What Will Become of London's Transit Megaproject After Brexit?
For the New York Times, Michael Kimmelman writes, "Crossrail is not your average subway. London's $20 billion high-capacity, high-frequency train line, which plans to start taking passengers late next year, is billed as Europe’s biggest infrastructure project. It will be so fast that crucial travel times across the city should be cut by more than half."
But the U.K.'s decision to leave the European Union has sown doubts. "Now, with Brexit, the nightmare scenario is that this massive project, to provide more trains moving more people more quickly through a growing city, ends up moving fewer people more quickly through a shrinking city."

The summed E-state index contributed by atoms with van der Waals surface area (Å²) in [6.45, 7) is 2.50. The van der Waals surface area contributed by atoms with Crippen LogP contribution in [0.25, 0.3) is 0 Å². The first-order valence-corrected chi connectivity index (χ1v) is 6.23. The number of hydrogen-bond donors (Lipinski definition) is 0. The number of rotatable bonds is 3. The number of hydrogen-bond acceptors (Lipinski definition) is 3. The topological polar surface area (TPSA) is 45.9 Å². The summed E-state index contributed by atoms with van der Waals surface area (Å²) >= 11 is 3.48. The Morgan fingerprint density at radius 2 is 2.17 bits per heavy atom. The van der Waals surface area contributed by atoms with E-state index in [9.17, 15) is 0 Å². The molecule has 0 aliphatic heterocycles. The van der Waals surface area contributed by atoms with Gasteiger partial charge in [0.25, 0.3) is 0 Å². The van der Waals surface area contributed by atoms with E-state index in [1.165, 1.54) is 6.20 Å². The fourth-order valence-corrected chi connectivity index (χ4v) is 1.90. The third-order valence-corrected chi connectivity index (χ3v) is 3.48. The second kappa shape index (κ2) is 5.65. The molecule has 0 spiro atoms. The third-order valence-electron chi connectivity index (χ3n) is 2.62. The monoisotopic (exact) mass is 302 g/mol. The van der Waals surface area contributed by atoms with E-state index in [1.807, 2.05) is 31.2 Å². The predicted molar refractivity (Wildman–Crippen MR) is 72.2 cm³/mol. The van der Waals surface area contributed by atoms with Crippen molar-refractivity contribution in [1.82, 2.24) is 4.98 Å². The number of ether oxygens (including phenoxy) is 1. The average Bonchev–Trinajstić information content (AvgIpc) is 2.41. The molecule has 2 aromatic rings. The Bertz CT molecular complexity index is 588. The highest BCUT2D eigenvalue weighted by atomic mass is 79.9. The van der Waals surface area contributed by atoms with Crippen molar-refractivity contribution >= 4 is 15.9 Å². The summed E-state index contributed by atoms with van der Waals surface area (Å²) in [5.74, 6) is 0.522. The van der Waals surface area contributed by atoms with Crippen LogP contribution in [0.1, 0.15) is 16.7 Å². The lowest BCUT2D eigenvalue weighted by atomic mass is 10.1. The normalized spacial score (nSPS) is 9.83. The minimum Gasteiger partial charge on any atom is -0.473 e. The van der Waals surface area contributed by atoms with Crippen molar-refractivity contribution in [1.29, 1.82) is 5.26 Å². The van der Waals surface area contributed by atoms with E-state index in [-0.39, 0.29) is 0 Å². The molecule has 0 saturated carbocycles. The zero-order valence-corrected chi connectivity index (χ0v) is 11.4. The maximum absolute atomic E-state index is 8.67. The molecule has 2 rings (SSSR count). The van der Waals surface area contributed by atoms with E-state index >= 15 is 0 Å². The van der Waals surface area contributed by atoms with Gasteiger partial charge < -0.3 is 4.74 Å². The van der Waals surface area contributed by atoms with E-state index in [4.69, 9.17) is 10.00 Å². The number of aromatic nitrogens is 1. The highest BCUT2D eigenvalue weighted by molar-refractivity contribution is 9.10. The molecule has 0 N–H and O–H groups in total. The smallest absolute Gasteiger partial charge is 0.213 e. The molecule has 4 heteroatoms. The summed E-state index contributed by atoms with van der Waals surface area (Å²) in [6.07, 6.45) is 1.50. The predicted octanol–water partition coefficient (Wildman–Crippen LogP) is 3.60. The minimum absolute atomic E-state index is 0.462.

In addition to providing for London's elites, Crossrail was conceived with some social good in mind. "While it will whisk bankers at new speeds from their office towers and multimillion-dollar aeries to Heathrow, it will also help millions of now-marginalized, lower-income workers, unable to afford runaway home prices in and around the center of the city, to live in cheaper neighborhoods often far from their jobs."
After Theresa May's campaign threatened to defund a extension to the line, since then "the government's transport secretary has endorsed the project — provided that the city pay half the whopping cost, upfront. The semi-reversal suggested a grudging acknowledgment that, whatever the political fallout or economic prospects, Britain ultimately needs a thriving London all the more after Brexit."